The Case Studies component is found in Paper 1 of the H1 and H2 A-Level Economics examination. There are 2 case studies in Paper 1. Each case study will present pages of economics data and issues related to the economics syllabus in textual, numerical and graphical forms.

This will be followed by questions relating to the data. These questions would require candidates to apply the relevant economic concepts and economic theories to answer and evaluate the economic issues, with reference to the data provided.

How do I know the requirements of the case studies question?

Read the question carefully and follow the instructions given. This is very important as candidates who do not follow the instructions will tend to deviate away from the question and apply the wrong economic concepts.

Pay close attention to the key command words and focus in the question. The command word will determine that kind of answer it expects. For example, the starting command words “Discuss” and “Explain” will produce a different answer for each question.

Typically, economic (change in) trend description questions carries 2 marks.

First mark: identify what is happening to the value of the variable. i.e. establish the general direction of the trend by statin whether the value of the variable that you are measuring has increased, decreased, remained stable, fluctuating, etc.

Second mark: provide a meaningful refinement or enhancement to the description of the trend in any of the following form: the rate of change, exceptions, reversals, or change to the level of volatility.

How do I prepare myself for the Paper 1?

Make sure that you have a good grasp of the underlying economic theories. A good foundation in economic knowledge will help you greatly in identifying what concepts the question seeks to assess you on. This will ensure that your answers are accurate.

Also, you need to have a set of data-handling skills (both statistical and textual knowledge). Case studies involve real life examples of economic situations locally and globally. You need to be able to draw a link between these real life economic examples to your economic concepts to be able to understand the underlying purpose and reason to the data. These skills are also useful in helping you analyse the data so that you can use these evidence in supporting your answers.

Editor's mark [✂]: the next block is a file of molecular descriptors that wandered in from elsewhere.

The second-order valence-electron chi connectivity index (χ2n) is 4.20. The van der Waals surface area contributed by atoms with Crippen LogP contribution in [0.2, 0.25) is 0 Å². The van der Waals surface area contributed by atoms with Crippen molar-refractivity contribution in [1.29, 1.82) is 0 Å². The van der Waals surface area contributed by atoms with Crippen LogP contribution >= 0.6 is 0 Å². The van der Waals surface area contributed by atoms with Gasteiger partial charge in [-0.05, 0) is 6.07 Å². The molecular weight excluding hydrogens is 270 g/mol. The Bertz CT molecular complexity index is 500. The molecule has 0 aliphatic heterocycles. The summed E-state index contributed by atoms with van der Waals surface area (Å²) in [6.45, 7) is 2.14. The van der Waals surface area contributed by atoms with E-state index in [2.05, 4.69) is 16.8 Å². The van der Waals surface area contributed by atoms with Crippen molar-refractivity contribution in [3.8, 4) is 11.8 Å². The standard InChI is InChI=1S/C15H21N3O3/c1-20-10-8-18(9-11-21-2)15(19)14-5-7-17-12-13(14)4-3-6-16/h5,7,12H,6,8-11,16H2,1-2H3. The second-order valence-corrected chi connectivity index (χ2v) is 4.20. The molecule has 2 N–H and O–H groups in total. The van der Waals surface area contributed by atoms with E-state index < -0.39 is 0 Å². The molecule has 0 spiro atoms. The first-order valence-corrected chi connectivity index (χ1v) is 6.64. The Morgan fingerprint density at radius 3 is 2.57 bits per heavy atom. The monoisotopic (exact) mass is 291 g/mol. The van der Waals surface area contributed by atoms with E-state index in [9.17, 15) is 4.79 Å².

How do I write my economics case studies answers effectively with economics concepts?

Make use of appropriate and relevant diagrams to explain your economic analysis. Economic diagrams are helpful in showing you the effects of the economic happenings in the data given, hence you will be able to answer accurately. At the same time, economic diagrams are able to show examiners that you know your economic concepts well.

Always remember to quote from the data. The data given the the case study are there to help you find evidence to support your answers as it shows the economic effects. Make use of them to give a fuller answer.

Economics answers must not be long-winded. Sometimes, short and sharp answers are appreciated. Look at the question requirements and the number of marks allocated. Usually, these will tell you how long your answer should be. Long descriptions and answers do not equal to more credit given. Do not waste too much time overwriting your answers. Time management is key!